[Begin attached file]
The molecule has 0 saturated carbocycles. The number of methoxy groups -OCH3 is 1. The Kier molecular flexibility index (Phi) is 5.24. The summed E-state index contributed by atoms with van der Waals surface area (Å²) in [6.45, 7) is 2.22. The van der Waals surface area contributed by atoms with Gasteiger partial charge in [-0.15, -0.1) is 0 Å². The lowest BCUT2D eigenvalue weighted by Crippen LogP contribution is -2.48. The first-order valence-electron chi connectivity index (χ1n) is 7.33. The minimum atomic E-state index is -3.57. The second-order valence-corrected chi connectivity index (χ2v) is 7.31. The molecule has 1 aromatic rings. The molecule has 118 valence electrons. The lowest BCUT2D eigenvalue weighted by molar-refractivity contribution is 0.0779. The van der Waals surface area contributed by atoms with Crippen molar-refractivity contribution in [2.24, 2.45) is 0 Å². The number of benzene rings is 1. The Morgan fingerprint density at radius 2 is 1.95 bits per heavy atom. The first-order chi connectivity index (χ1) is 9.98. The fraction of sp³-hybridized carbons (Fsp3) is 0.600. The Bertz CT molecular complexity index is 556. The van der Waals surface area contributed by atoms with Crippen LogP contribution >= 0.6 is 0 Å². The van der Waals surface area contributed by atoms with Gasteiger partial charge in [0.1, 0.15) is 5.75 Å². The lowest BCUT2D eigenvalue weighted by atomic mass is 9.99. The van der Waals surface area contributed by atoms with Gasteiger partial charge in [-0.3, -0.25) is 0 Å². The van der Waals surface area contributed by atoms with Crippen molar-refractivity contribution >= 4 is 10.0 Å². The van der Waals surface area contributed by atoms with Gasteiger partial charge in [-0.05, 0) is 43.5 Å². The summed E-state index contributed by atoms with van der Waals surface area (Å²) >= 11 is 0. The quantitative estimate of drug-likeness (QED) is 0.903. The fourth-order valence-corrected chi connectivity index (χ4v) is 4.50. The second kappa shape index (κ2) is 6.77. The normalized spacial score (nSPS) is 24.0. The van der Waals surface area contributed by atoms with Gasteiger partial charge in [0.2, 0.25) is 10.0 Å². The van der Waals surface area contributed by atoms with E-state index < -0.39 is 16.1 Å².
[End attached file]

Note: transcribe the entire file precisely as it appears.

The molecule has 0 saturated carbocycles. The number of methoxy groups -OCH3 is 1. The Kier molecular flexibility index (Phi) is 5.24. The summed E-state index contributed by atoms with van der Waals surface area (Å²) in [6.45, 7) is 2.22. The van der Waals surface area contributed by atoms with Gasteiger partial charge in [-0.15, -0.1) is 0 Å². The lowest BCUT2D eigenvalue weighted by Crippen LogP contribution is -2.48. The first-order valence-electron chi connectivity index (χ1n) is 7.33. The minimum atomic E-state index is -3.57. The second-order valence-corrected chi connectivity index (χ2v) is 7.31. The molecule has 1 aromatic rings. The molecule has 118 valence electrons. The lowest BCUT2D eigenvalue weighted by molar-refractivity contribution is 0.0779. The van der Waals surface area contributed by atoms with Crippen molar-refractivity contribution in [2.24, 2.45) is 0 Å². The number of benzene rings is 1. The Morgan fingerprint density at radius 2 is 1.95 bits per heavy atom. The first-order chi connectivity index (χ1) is 9.98. The fraction of sp³-hybridized carbons (Fsp3) is 0.600. The Bertz CT molecular complexity index is 556. The van der Waals surface area contributed by atoms with Crippen LogP contribution >= 0.6 is 0 Å². The van der Waals surface area contributed by atoms with Gasteiger partial charge in [0.1, 0.15) is 5.75 Å². The lowest BCUT2D eigenvalue weighted by atomic mass is 9.99. The van der Waals surface area contributed by atoms with Gasteiger partial charge in [-0.3, -0.25) is 0 Å². The van der Waals surface area contributed by atoms with Crippen molar-refractivity contribution >= 4 is 10.0 Å². The van der Waals surface area contributed by atoms with Gasteiger partial charge in [-0.05, 0) is 43.5 Å². The summed E-state index contributed by atoms with van der Waals surface area (Å²) >= 11 is 0. The quantitative estimate of drug-likeness (QED) is 0.903. The fourth-order valence-corrected chi connectivity index (χ4v) is 4.50. The second kappa shape index (κ2) is 6.77. The normalized spacial score (nSPS) is 24.0. The van der Waals surface area contributed by atoms with Gasteiger partial charge in [0.2, 0.25) is 10.0 Å². The van der Waals surface area contributed by atoms with E-state index < -0.39 is 16.1 Å².